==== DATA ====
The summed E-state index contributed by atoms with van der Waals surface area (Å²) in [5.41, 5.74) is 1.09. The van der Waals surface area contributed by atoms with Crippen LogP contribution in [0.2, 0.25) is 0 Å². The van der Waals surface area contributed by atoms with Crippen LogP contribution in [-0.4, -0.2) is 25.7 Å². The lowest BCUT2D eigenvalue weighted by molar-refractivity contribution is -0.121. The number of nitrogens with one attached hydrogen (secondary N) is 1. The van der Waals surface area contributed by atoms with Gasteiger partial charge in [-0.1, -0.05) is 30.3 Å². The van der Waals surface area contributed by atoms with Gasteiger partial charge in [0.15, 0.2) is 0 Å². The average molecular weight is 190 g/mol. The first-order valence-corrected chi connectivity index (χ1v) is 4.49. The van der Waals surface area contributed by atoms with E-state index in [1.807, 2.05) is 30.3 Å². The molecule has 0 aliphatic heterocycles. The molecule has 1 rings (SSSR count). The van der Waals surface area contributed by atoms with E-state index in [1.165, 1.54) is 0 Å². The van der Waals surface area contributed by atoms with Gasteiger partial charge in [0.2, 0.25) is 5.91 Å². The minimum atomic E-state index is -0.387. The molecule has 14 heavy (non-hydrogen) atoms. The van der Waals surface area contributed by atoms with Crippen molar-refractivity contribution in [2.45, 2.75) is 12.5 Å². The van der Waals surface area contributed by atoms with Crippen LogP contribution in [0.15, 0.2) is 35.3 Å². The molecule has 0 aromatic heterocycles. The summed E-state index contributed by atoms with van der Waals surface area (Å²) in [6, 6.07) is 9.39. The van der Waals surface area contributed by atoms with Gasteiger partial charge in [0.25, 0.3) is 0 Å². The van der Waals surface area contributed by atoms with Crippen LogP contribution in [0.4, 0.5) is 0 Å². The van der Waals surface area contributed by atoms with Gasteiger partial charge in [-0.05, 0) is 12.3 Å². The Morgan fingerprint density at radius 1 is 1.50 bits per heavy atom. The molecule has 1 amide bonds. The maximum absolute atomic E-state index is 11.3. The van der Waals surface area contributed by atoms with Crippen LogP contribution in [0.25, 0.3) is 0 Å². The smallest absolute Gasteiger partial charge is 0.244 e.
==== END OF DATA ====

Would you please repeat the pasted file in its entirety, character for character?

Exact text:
The summed E-state index contributed by atoms with van der Waals surface area (Å²) in [5.41, 5.74) is 1.09. The van der Waals surface area contributed by atoms with Crippen LogP contribution in [0.2, 0.25) is 0 Å². The van der Waals surface area contributed by atoms with Crippen LogP contribution in [-0.4, -0.2) is 25.7 Å². The lowest BCUT2D eigenvalue weighted by molar-refractivity contribution is -0.121. The number of nitrogens with one attached hydrogen (secondary N) is 1. The van der Waals surface area contributed by atoms with Gasteiger partial charge in [-0.1, -0.05) is 30.3 Å². The van der Waals surface area contributed by atoms with Gasteiger partial charge in [0.15, 0.2) is 0 Å². The average molecular weight is 190 g/mol. The first-order valence-corrected chi connectivity index (χ1v) is 4.49. The van der Waals surface area contributed by atoms with E-state index in [1.807, 2.05) is 30.3 Å². The molecule has 0 aliphatic heterocycles. The molecule has 1 rings (SSSR count). The van der Waals surface area contributed by atoms with E-state index in [1.165, 1.54) is 0 Å². The van der Waals surface area contributed by atoms with Gasteiger partial charge in [0.2, 0.25) is 5.91 Å². The minimum atomic E-state index is -0.387. The molecule has 14 heavy (non-hydrogen) atoms. The van der Waals surface area contributed by atoms with Crippen molar-refractivity contribution in [2.45, 2.75) is 12.5 Å². The van der Waals surface area contributed by atoms with Crippen LogP contribution in [0.15, 0.2) is 35.3 Å². The molecule has 0 aromatic heterocycles. The summed E-state index contributed by atoms with van der Waals surface area (Å²) in [6, 6.07) is 9.39. The van der Waals surface area contributed by atoms with Gasteiger partial charge in [0.25, 0.3) is 0 Å². The van der Waals surface area contributed by atoms with Crippen LogP contribution in [0.4, 0.5) is 0 Å². The van der Waals surface area contributed by atoms with Gasteiger partial charge in [-0.05, 0) is 12.3 Å². The Morgan fingerprint density at radius 1 is 1.50 bits per heavy atom. The molecule has 1 amide bonds. The maximum absolute atomic E-state index is 11.3. The van der Waals surface area contributed by atoms with Crippen LogP contribution in [0.25, 0.3) is 0 Å². The smallest absolute Gasteiger partial charge is 0.244 e.